The bourne supremacy, p.24
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       The Bourne Supremacy, p.24

         Part #2 of Jason Bourne series by Robert Ludlum
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Page 24

 

  'David?'

  'Yes?'

  'Why do I feel you're not being entirely truthful with me?'

  Webb remembered. 'Because I've never been in this position before,' he said. 'Asking a favour from a friend because of someone I'd rather hot think about. '

  David hung up the phone.

  The flight from Boston to Washington was maddening because of a fossilized professor of pedantry - David never did get the course - who had the seat next to his. The man's voice droned on throughout the flight. It was only when they landed at National Airport that the pedant admitted the truth.

  'I've been a bore, but do forgive me. I'm terrified of flying so I just keep chattering. Silly, isn't it?'

  'Not at all, but why didn't you say so? It's hardly a crime. '

  'Fear of peer pressure, or scoffing condemnation, I imagine. '

  'I'll remember that the next time I'm sitting next to someone like you. ' Webb smiled briefly. 'Maybe I could help. '

  That's kind of you. And very honest. Thank you. Thank you so much. '

  'You're welcome. '

  David retrieved his suitcase from the luggage belt and went outside for a taxi, annoyed that the cabs were not taking single fares but insisting on two or more passengers going in the same direction. His backseat companion was a woman, an attractive woman who used body language in concert with imploring eyes. It made no sense to him, so he made no sense of her, thanking her for dropping him off first.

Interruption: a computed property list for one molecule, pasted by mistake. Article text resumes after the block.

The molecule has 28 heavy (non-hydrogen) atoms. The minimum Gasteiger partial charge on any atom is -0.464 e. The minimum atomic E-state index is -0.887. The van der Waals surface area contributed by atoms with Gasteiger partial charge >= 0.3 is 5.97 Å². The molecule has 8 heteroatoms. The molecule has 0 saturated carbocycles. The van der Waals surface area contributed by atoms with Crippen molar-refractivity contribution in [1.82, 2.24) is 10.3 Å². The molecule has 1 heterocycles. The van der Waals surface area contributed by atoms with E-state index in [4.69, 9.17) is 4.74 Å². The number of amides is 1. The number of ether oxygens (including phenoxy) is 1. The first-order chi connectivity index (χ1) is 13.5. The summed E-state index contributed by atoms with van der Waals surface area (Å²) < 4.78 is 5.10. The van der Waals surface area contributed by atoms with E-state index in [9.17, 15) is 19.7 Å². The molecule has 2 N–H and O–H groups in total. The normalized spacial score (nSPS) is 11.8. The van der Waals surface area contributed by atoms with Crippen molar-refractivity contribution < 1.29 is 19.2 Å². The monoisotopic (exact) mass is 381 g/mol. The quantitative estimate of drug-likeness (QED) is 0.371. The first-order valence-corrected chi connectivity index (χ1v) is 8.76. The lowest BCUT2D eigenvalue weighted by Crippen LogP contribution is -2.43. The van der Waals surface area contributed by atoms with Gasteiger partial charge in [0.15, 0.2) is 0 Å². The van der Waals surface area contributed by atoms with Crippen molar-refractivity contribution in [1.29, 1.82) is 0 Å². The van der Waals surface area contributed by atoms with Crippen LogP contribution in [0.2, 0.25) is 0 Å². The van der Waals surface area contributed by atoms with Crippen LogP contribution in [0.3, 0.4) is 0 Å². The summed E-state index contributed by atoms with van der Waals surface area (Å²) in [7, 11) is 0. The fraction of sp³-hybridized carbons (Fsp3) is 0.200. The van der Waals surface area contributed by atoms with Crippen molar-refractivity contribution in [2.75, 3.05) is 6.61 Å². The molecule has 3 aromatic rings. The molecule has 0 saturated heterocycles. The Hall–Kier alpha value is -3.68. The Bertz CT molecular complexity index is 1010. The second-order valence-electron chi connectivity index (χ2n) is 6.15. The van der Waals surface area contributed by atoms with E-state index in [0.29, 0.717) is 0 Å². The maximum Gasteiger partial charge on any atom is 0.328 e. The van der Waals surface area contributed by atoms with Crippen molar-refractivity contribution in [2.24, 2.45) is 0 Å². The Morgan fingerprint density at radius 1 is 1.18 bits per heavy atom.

He registered at the Jefferson Hotel on 16th Street, under a false name invented at the moment. The hotel, however, was not an impulse; it was a block and a half from Conklin's apartment, the same apartment the CIA officer had lived in for nearly twenty years when he was not in the field. It was an address David made sure to get before he left Virginia, again instinct - visceral distrust. He had a telephone number as well, but knew it was useless; he could not phone Conklin. The one- time deep cover strategist would mount defences, more mental than physical, and Webb wanted to confront an unprepared man. There would be no warning, only a presence demanding a debt that was owed and must now be paid.

  David glanced at his watch; it was ten minutes to midnight, as good a time as any and better than most. He washed, changed his shirt and finally dug out one of the two dismantled guns from his suitcase, removing it from the thick, foil-lined bag. He snapped the parts in place, tested the firing mechanism and shoved the clip into the receiving chamber. He held the weapon out and studied his hand, satisfied that there was no tremor. It felt clean and unremarkable. Eight hours ago he would not have believed he could hold a gun in his hand for fear he might fire it. That was eight hours ago, not now. Now it was comfortable, a part of him, an extension of Jason Bourne.

  He left the Jefferson and walked down 16th Street, turning right at the corner and noting the descending numbers of the old apartments - very old apartments, reminding him of the brownstones on the Upper East Side of New York. There was a curious logic in the observation, considering Conklin's role in the Treadstone project, he thought. Treadstone 71's sterile house in Manhattan had been a brownstone, an odd, bulging structure with upper windows of tinted blue glass. He could see it so clearly, hear the voices so clearly, without really understanding - the incubating factory for Jason Bourne.

  Do it again!

  Who is the face?

  What's his background? His method of kill?

  Wrong! You're wrong! Do it again!

  Who's this? What's the connection to Carlos?

  Damn it, think! There can be no mistakes!